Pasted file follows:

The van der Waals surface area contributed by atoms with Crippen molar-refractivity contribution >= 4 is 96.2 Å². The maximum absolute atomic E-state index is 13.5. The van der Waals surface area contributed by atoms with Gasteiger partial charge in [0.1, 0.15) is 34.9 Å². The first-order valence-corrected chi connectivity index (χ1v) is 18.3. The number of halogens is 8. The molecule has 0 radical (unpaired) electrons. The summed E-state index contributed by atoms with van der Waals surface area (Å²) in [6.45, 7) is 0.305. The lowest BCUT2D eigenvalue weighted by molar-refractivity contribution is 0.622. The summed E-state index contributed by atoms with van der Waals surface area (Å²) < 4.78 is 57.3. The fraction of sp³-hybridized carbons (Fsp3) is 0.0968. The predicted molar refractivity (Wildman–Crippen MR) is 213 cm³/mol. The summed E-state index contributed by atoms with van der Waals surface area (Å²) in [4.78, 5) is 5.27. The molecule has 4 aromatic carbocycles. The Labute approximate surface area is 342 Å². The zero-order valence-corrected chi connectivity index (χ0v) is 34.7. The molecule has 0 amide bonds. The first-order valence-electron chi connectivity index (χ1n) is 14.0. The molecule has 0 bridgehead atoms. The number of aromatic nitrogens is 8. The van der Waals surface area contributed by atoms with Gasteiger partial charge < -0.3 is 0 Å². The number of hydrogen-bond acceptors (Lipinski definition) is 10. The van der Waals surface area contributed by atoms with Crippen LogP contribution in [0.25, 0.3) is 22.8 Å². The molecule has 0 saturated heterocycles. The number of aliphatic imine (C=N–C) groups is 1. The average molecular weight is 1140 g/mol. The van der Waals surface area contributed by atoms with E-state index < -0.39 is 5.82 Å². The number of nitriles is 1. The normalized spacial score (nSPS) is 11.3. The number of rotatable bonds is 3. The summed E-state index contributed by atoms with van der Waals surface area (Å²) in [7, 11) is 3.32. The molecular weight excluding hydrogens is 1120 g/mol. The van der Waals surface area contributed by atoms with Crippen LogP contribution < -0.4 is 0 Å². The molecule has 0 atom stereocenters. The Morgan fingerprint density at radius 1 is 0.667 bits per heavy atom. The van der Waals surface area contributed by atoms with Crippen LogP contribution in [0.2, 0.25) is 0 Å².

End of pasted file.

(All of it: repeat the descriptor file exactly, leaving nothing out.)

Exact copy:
The van der Waals surface area contributed by atoms with Crippen molar-refractivity contribution >= 4 is 96.2 Å². The maximum absolute atomic E-state index is 13.5. The van der Waals surface area contributed by atoms with Gasteiger partial charge in [0.1, 0.15) is 34.9 Å². The first-order valence-corrected chi connectivity index (χ1v) is 18.3. The number of halogens is 8. The molecule has 0 radical (unpaired) electrons. The summed E-state index contributed by atoms with van der Waals surface area (Å²) in [6.45, 7) is 0.305. The lowest BCUT2D eigenvalue weighted by molar-refractivity contribution is 0.622. The summed E-state index contributed by atoms with van der Waals surface area (Å²) < 4.78 is 57.3. The fraction of sp³-hybridized carbons (Fsp3) is 0.0968. The predicted molar refractivity (Wildman–Crippen MR) is 213 cm³/mol. The summed E-state index contributed by atoms with van der Waals surface area (Å²) in [4.78, 5) is 5.27. The molecule has 4 aromatic carbocycles. The Labute approximate surface area is 342 Å². The zero-order valence-corrected chi connectivity index (χ0v) is 34.7. The molecule has 0 amide bonds. The first-order valence-electron chi connectivity index (χ1n) is 14.0. The molecule has 0 bridgehead atoms. The number of aromatic nitrogens is 8. The van der Waals surface area contributed by atoms with Gasteiger partial charge < -0.3 is 0 Å². The number of hydrogen-bond acceptors (Lipinski definition) is 10. The van der Waals surface area contributed by atoms with Crippen LogP contribution in [0.25, 0.3) is 22.8 Å². The molecule has 0 saturated heterocycles. The number of aliphatic imine (C=N–C) groups is 1. The average molecular weight is 1140 g/mol. The van der Waals surface area contributed by atoms with E-state index < -0.39 is 5.82 Å². The number of nitriles is 1. The normalized spacial score (nSPS) is 11.3. The number of rotatable bonds is 3. The summed E-state index contributed by atoms with van der Waals surface area (Å²) in [7, 11) is 3.32. The molecular weight excluding hydrogens is 1120 g/mol. The van der Waals surface area contributed by atoms with Crippen LogP contribution < -0.4 is 0 Å². The molecule has 0 atom stereocenters. The Morgan fingerprint density at radius 1 is 0.667 bits per heavy atom. The van der Waals surface area contributed by atoms with Crippen LogP contribution in [0.2, 0.25) is 0 Å².